Kendon Trailer - K-Bikes.com - Excellence in Motion
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post #1 of 30 (permalink) Old Feb 4th, 2006, 10:00 pm Thread Starter
 
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Kendon Trailer

I want to trailer my K RS and I am 99% set on buying a Kendon single bike trailer.

Anybody with first hand knowledge on this trailer, please tell me if it's possible to load and unload a 650 lb KRS by one person w/o someone else's help.

I like the Kendon because it stands up to store and takes up little space in the garage.

I am also looking at the Razor trailer, which is made to load and unload by one person by dropping the trailer bed to ground level. But it doesn't stand up for storage, it takes up as much space as a car in the garage.

What I really need is a KendonRazor Trailer. I haven't seen one of those yet.

Ron
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post #2 of 30 (permalink) Old Feb 4th, 2006, 10:10 pm
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While I haven't used the Kendon trailer, a good buddy of mine who has a K1200RS uses one often.. and yes.. it is a one man operation for him. He also likes the stand-up feature. It is VERY well made.

For what it's worth.. speaking as a trailer guy myself..Having owned both open and enclosed, if you can afford it... get an enclosed trailer. There are so many more benefits... weather protection, safety for your bike, storage for all your crap/gear, and a place for the impromptu naked roadside nooner parties or camping, etc..

I paid $2100 for mine with ultra-low foofoo cushy suspention, ride up ramp, vents, lighting, etc.. Woth every penny. My 2 cents.

Jerry D. Finley ("Danger" is my middle name)
"I speed, therefore I am. "

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post #3 of 30 (permalink) Old Feb 5th, 2006, 11:54 am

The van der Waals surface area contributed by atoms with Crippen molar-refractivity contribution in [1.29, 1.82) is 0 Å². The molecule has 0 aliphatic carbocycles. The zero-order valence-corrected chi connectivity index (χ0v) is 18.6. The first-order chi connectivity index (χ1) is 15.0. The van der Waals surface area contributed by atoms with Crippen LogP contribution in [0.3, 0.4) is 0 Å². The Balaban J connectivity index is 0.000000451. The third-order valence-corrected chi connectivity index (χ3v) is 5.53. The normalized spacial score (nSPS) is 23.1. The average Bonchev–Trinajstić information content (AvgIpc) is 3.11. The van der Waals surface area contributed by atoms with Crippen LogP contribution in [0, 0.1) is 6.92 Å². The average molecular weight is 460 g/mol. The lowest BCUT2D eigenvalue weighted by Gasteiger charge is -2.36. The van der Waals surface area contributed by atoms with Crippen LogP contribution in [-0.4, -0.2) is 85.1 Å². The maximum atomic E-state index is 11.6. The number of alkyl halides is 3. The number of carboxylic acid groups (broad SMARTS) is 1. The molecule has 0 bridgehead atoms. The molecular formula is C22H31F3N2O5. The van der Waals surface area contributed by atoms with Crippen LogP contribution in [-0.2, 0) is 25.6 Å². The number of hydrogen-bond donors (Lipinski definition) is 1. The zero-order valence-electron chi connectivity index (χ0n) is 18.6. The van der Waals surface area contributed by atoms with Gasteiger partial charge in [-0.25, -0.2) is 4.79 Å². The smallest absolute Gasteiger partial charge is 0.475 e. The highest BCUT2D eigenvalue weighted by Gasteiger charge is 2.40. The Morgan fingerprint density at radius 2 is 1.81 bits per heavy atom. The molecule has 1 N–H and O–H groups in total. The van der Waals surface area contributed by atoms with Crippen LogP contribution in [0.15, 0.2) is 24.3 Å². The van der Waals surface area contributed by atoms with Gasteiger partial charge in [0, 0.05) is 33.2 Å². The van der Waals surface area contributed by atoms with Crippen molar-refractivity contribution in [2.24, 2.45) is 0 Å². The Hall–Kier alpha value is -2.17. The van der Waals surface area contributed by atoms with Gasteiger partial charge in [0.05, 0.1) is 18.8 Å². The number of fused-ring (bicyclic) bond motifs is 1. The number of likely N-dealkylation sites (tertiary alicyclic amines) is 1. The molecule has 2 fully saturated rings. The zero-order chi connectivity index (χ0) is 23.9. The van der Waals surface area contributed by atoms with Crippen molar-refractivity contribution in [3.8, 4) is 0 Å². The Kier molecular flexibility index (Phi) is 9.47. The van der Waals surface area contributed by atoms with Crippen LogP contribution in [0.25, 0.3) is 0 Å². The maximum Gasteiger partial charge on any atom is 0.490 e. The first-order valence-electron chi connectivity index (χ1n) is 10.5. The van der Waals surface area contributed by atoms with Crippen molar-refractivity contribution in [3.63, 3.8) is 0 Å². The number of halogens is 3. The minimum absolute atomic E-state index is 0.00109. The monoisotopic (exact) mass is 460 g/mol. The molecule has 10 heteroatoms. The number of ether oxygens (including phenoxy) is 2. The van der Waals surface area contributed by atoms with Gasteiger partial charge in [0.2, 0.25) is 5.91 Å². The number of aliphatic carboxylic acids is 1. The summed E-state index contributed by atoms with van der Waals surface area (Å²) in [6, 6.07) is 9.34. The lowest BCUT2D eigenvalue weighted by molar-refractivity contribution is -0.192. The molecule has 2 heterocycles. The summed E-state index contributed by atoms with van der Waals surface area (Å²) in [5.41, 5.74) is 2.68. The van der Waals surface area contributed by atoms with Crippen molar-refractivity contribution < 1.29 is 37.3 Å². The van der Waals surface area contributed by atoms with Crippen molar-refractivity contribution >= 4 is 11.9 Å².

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Trailer in style

This is a very modest trailer for $ 275,000. Plus $100,000 for a tractor.

I tour the USA with this rig. It's a class room I use to teach about hydraulics and computers that control the system.

I bought a new K1200RS in 2002 so I would have some way of getting around and have some fun. Now I have an 04 K1200 RS.

Bazra
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post #4 of 30 (permalink) Old Feb 5th, 2006, 3:41 pm
 
Join Date: May 2004
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Thumbs up Kendon Trailer

I own a single bike Kendon; I load and unload my GT by myself but feel it is much safer with help. My biggest problem was getting it to back over the flip flop wheel chock while un loading. I removed the f-f wheel chock and made unloading the bike much easier and have not noticed any problems with out it. Very well made trailer and have got a lot of comments on how nice it looks.
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post #5 of 30 (permalink) Old Feb 5th, 2006, 7:14 pm Thread Starter
 
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Quote:
Originally Posted by badbm4
I own a single bike Kendon; I load and unload my GT by myself but feel it is much safer with help. My biggest problem was getting it to back over the flip flop wheel chock while un loading. I removed the f-f wheel chock and made unloading the bike much easier and have not noticed any problems with out it. Very well made trailer and have got a lot of comments on how nice it looks.
With the f-f taken off, how does the bike stay upright? So you can make the first two ties.

When you load the bike, do you ride it, do you walk beside it, do you use the engine to power it up? How do you do it?

Ditto for taking off the trailer

Thanks,

Ron
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post #6 of 30 (permalink) Old Feb 6th, 2006, 10:11 pm
 
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Kendon Trailer

I push the bike on and off; I have used the bikes power while walking it on the trailer but prefer to push. I place soft ties around both forks just above the fender then hook straps to the forward trailer position( straps are adjusted to approx.lenght) I push bike into position grab the left strap and put through the left soft tie on the fork, then put a little tension on the strap to keep bike from falling to the right, go to the right side place strap on the soft tie and adjust straps accordingly to place bike in up right position. I believe the bike will fall over if just placed in the f-f chock with no straps. Having the hinch height correct so the trailer is level will help when loading also, it's not easy by yourself but can be done with some planing